--If you're, say, the SEIU or IBEW locals, and you kicked Steve Lynch to the curb for Martha Coakley b/c Lynchie wasn't strong enough on health care reform, how do you feel now that Lynch voted yes and Coakley says she'd vote no? Has Coakley effectively announced that for her, women's issues trump labor issues? And since the unions don't particularly care about abortion access, are they pining at all for Capuano right now?

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  • November 05, 2009
    By David S. Bernstein

    In just the few days since I posted at length about the meager outlook for women Republicans in elected office, I have some updates that seem to show the problem only worsening.

    First of all, as you probably know, DeDe Scozzafava was chased out of the race and, one assumes, out of the party altogether. Meanwhile, the GOP added two male governors, meaning that they now have 3 women out of 24 governors, dropping the percentage to 12.

    Read More

  • November 04, 2009
    By David S. Bernstein

    In this week's issue of the Boston Phoenix -- in print tomorrow, online now -- I take a look at Governor Deval Patrick, who has found himself, for once, left out of the spotlight and off the front pages. In theory, the distraction of the local elections and US Senate race is providing a perfect respite for Patrick and his team to regroup, re-staff,strategize, prepare, and be ready to emerge with some political victories heading into his re-election year.

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  • November 04, 2009
    By David S. Bernstein

    No question, the two GOP gubernatorial victories matter to the 16 million people who will now give a try at living under a Republican. But beyond that, can we say that yesterday's elections mean something?

    I don't believe that they are predictive of what the 2010 election cycle will look like. But it could end up affecting behavior -- ending up making it predictive.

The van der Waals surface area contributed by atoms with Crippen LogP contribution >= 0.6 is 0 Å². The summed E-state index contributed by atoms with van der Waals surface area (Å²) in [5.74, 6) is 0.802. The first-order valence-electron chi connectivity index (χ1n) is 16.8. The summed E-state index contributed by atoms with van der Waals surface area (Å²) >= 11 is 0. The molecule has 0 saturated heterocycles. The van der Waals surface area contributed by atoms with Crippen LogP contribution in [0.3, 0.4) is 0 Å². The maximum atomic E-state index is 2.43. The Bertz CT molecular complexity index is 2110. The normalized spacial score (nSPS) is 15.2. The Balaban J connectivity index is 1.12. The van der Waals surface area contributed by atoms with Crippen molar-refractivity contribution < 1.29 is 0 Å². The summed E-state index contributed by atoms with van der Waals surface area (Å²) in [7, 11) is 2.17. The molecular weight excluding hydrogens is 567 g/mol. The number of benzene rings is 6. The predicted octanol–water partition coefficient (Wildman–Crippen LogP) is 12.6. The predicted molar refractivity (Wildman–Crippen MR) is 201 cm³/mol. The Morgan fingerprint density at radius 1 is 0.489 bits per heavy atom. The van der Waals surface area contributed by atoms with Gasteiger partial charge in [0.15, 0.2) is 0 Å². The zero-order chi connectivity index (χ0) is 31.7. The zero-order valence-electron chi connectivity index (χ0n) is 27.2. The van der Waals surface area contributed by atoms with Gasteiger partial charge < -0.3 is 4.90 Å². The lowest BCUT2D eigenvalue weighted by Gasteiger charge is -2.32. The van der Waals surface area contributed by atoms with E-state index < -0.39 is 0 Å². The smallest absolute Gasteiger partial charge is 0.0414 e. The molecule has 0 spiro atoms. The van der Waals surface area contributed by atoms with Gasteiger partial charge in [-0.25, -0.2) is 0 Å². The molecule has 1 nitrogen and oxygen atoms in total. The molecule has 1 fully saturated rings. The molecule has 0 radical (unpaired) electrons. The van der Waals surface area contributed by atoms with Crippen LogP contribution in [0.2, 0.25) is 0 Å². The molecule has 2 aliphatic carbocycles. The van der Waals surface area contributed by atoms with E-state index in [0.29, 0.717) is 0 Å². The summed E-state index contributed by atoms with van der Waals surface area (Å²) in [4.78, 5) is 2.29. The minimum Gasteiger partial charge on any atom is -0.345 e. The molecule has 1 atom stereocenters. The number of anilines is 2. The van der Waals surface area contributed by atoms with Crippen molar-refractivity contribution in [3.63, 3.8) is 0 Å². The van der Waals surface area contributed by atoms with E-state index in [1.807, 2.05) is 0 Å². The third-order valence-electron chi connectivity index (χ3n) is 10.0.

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  • November 04, 2009
    By David S. Bernstein

    --I think Michael Flaherty ran a terrific campaign. Not much more that he could have done. It just wasn't in the cards.

    --Ditto for Tito Jackson. And Carlos Henriquez. And Alex Selvig.

    --And yes, I was wr.. wr... wr.... I was wr... wr... Damn! I was wrong about Boy Wonder Felix Arroyo.

    --Biggest surprise, to people I spoke with last night (and to me): Steve Murphy's outstanding showing, nearly topping the at-large field.

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  • November 04, 2009
    By David S. Bernstein

    Tom Menino's victory speech in the packed Fairmont Copley ballroom was as much cautionary as celebratory. The papers may write about a historic fifth term, he said; but "when we've put our residents in jobs, shops in vacant spaces, students through college, and this city past a fiscal downturn, then let's talk about history."

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  • November 03, 2009
    By David S. Bernstein

    As of 3:00 this afternoon, just under 60,000 ballots had been cast in Boston -- a 16.7% turnout so far, with five hours left, including the after-work rush. Based on the trends in the preliminary -- which had a relatively high late vote -- we can expect roughly 115,000 votes.

    One thing I'm looking for is where voting is up (or not) relative to the September preliminary -- and were those Menino strongholds or anti-Menino neighborhoods in the preliminary?

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  • November 02, 2009
    By David S. Bernstein

    Ayanna Pressley's campaign passes along their list of pols who have recorded robo-calls for her:

    US Senator John Kerry; Sheriff Andrea Cabral; city councilors Mike Ross and John Tobin; state senators Sonia Chang-Diaz and Steve Tolman; and state reps Willie Mae Allen, Gloria Fox, Byron Rushing and Marty Walz.